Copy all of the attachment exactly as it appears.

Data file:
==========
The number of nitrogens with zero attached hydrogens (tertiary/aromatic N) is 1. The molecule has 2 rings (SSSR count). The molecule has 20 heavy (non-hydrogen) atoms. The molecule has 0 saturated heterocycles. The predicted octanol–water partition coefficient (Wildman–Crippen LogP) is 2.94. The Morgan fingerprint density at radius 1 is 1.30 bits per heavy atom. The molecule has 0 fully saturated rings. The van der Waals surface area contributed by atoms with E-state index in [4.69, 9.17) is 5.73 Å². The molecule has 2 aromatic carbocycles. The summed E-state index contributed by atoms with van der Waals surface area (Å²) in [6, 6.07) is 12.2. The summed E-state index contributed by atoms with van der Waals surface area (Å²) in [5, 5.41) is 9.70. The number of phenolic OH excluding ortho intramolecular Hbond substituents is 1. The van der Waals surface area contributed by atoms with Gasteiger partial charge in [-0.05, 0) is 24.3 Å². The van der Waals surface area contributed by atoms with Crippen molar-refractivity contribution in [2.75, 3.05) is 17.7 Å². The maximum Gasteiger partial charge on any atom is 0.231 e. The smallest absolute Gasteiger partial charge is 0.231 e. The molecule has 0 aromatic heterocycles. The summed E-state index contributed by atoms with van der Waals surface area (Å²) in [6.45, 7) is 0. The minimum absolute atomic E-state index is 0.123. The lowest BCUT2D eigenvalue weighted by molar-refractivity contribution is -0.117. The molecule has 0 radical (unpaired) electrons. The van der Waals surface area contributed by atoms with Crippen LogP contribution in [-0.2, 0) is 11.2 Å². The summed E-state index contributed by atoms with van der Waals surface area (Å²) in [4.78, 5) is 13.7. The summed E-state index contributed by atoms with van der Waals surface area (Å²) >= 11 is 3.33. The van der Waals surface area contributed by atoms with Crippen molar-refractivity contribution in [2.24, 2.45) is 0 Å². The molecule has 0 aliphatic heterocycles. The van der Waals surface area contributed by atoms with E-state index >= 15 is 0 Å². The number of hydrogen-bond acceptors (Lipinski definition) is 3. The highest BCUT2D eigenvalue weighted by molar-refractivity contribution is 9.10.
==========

The number of nitrogens with zero attached hydrogens (tertiary/aromatic N) is 1. The molecule has 2 rings (SSSR count). The molecule has 20 heavy (non-hydrogen) atoms. The molecule has 0 saturated heterocycles. The predicted octanol–water partition coefficient (Wildman–Crippen LogP) is 2.94. The Morgan fingerprint density at radius 1 is 1.30 bits per heavy atom. The molecule has 0 fully saturated rings. The van der Waals surface area contributed by atoms with E-state index in [4.69, 9.17) is 5.73 Å². The molecule has 2 aromatic carbocycles. The summed E-state index contributed by atoms with van der Waals surface area (Å²) in [6, 6.07) is 12.2. The summed E-state index contributed by atoms with van der Waals surface area (Å²) in [5, 5.41) is 9.70. The number of phenolic OH excluding ortho intramolecular Hbond substituents is 1. The van der Waals surface area contributed by atoms with Gasteiger partial charge in [-0.05, 0) is 24.3 Å². The van der Waals surface area contributed by atoms with Crippen molar-refractivity contribution in [2.75, 3.05) is 17.7 Å². The maximum Gasteiger partial charge on any atom is 0.231 e. The smallest absolute Gasteiger partial charge is 0.231 e. The molecule has 0 aromatic heterocycles. The summed E-state index contributed by atoms with van der Waals surface area (Å²) in [6.45, 7) is 0. The minimum absolute atomic E-state index is 0.123. The lowest BCUT2D eigenvalue weighted by molar-refractivity contribution is -0.117. The molecule has 0 radical (unpaired) electrons. The van der Waals surface area contributed by atoms with Crippen LogP contribution in [-0.2, 0) is 11.2 Å². The summed E-state index contributed by atoms with van der Waals surface area (Å²) in [4.78, 5) is 13.7. The summed E-state index contributed by atoms with van der Waals surface area (Å²) >= 11 is 3.33. The van der Waals surface area contributed by atoms with Crippen molar-refractivity contribution in [2.24, 2.45) is 0 Å². The molecule has 0 aliphatic heterocycles. The van der Waals surface area contributed by atoms with E-state index >= 15 is 0 Å². The number of hydrogen-bond acceptors (Lipinski definition) is 3. The highest BCUT2D eigenvalue weighted by molar-refractivity contribution is 9.10.